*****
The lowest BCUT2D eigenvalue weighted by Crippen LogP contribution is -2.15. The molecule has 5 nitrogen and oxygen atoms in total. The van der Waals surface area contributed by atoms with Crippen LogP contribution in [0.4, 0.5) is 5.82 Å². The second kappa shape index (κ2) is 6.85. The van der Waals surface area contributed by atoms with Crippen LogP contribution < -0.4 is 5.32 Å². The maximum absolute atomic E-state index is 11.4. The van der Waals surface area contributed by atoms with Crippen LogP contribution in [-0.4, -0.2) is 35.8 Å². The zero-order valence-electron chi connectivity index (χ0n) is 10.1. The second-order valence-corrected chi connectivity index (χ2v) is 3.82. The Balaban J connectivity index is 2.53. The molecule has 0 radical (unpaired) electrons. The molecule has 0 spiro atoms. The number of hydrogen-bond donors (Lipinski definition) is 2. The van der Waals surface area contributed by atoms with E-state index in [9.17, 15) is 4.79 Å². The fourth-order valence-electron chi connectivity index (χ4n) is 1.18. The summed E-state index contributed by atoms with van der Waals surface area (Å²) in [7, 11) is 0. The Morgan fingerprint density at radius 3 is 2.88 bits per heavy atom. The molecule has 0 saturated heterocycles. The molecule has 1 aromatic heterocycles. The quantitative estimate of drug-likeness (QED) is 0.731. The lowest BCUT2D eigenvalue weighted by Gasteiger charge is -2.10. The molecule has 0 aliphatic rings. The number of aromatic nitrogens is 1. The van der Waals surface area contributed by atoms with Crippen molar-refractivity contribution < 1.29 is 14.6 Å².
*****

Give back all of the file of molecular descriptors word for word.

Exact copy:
The lowest BCUT2D eigenvalue weighted by Crippen LogP contribution is -2.15. The molecule has 5 nitrogen and oxygen atoms in total. The van der Waals surface area contributed by atoms with Crippen LogP contribution in [0.4, 0.5) is 5.82 Å². The second kappa shape index (κ2) is 6.85. The van der Waals surface area contributed by atoms with Crippen LogP contribution < -0.4 is 5.32 Å². The maximum absolute atomic E-state index is 11.4. The van der Waals surface area contributed by atoms with Crippen LogP contribution in [-0.4, -0.2) is 35.8 Å². The zero-order valence-electron chi connectivity index (χ0n) is 10.1. The second-order valence-corrected chi connectivity index (χ2v) is 3.82. The Balaban J connectivity index is 2.53. The molecule has 0 radical (unpaired) electrons. The molecule has 0 spiro atoms. The number of hydrogen-bond donors (Lipinski definition) is 2. The van der Waals surface area contributed by atoms with E-state index in [9.17, 15) is 4.79 Å². The fourth-order valence-electron chi connectivity index (χ4n) is 1.18. The summed E-state index contributed by atoms with van der Waals surface area (Å²) in [7, 11) is 0. The Morgan fingerprint density at radius 3 is 2.88 bits per heavy atom. The molecule has 0 saturated heterocycles. The molecule has 1 aromatic heterocycles. The quantitative estimate of drug-likeness (QED) is 0.731. The lowest BCUT2D eigenvalue weighted by Gasteiger charge is -2.10. The molecule has 0 aliphatic rings. The number of aromatic nitrogens is 1. The van der Waals surface area contributed by atoms with Crippen molar-refractivity contribution < 1.29 is 14.6 Å².